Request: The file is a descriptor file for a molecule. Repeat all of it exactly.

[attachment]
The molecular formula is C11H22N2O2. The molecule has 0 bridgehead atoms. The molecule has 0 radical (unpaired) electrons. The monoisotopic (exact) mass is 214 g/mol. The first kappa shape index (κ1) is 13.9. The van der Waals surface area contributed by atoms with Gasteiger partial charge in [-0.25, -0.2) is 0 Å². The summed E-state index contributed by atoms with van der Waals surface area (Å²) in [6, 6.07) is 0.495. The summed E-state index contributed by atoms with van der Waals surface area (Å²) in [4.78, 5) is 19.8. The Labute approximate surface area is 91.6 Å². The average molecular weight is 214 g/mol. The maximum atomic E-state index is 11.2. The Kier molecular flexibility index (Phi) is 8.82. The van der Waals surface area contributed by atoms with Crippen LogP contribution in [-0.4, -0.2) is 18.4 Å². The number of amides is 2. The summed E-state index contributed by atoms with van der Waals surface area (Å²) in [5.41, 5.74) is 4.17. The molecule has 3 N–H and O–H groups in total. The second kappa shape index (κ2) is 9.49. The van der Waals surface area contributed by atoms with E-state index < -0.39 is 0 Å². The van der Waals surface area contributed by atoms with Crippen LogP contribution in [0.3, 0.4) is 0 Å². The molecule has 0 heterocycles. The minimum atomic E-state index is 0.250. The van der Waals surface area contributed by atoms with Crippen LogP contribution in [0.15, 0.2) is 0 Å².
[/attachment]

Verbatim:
The molecular formula is C11H22N2O2. The molecule has 0 bridgehead atoms. The molecule has 0 radical (unpaired) electrons. The monoisotopic (exact) mass is 214 g/mol. The first kappa shape index (κ1) is 13.9. The van der Waals surface area contributed by atoms with Gasteiger partial charge in [-0.25, -0.2) is 0 Å². The summed E-state index contributed by atoms with van der Waals surface area (Å²) in [6, 6.07) is 0.495. The summed E-state index contributed by atoms with van der Waals surface area (Å²) in [4.78, 5) is 19.8. The Labute approximate surface area is 91.6 Å². The average molecular weight is 214 g/mol. The maximum atomic E-state index is 11.2. The Kier molecular flexibility index (Phi) is 8.82. The van der Waals surface area contributed by atoms with Crippen LogP contribution in [-0.4, -0.2) is 18.4 Å². The number of amides is 2. The summed E-state index contributed by atoms with van der Waals surface area (Å²) in [5.41, 5.74) is 4.17. The molecule has 3 N–H and O–H groups in total. The second kappa shape index (κ2) is 9.49. The van der Waals surface area contributed by atoms with E-state index < -0.39 is 0 Å². The van der Waals surface area contributed by atoms with Crippen LogP contribution in [0.3, 0.4) is 0 Å². The molecule has 0 heterocycles. The minimum atomic E-state index is 0.250. The van der Waals surface area contributed by atoms with Crippen LogP contribution in [0.15, 0.2) is 0 Å².